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Electric Cars Make Modest Sales

— The folks at say that sales figures for the Chevy Volt and the Nissan Leaf have been very small. According to autoblog:

The Leaf sold 573 units in April versus the Volt's 493. Compared to March's results, which had Leaf sales at 298 and Volt sales at 608.

The Leaf and the Volt were introduced in December of last year. Total U.S. sales of the Volt, which combines an electric engine with a conventional gas engine, have been 2,029. Sales of the Leaf have been about half of that. Compare that to the 71,526 vehicles Nissan says it sold sold in the U.S. last month.

Part of the reason (maybe the primary reason) for the low sales is low availability. One San Diego Nissan dealer said he had four Leafs on the lot but he suspected there were all spoken for. I asked him how many people were on the dealer's waiting list for the Leaf and he said "maybe a thousand."

So far, the Volt and the Leaf have gotten mixed, preliminary reviews from Consumer Reports. While the Volt claims a range of 40 miles for its electric battery and the Leaf claims a 100-mile range, those numbers can be a lot less, depending on weather and other circumstances.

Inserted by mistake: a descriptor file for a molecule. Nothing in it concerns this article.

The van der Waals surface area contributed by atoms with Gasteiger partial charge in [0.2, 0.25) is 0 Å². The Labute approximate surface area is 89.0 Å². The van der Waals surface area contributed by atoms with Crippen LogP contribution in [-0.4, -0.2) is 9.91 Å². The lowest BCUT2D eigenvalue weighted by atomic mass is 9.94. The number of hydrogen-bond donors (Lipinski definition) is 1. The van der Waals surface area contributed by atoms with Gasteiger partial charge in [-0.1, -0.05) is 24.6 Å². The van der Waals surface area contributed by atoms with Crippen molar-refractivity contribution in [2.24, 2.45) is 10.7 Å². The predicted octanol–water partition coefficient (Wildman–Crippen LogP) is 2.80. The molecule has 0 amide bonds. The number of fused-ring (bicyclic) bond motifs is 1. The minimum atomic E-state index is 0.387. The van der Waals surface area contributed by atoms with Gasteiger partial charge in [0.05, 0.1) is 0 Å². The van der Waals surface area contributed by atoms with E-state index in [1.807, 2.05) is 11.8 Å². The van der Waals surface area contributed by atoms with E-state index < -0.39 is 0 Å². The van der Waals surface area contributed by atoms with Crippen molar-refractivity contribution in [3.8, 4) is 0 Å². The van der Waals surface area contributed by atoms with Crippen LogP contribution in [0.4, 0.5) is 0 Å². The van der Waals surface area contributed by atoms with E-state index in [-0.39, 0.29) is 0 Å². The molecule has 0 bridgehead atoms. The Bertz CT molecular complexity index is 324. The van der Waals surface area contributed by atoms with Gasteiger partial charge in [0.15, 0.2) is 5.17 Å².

"Range anxiety" is a smudge on the waxy gleam of electric cars. No electric car owners want their cars to run out of juice when they're 30 miles from home. That's why San Diego County is in the process of creating a patchwork of changing stations at commercial developments around the county.

One proud Leaf owner emailed me recently and said she was becoming frustrated with the lack of progress being made at installing those stations, called Blinks. More on that later.

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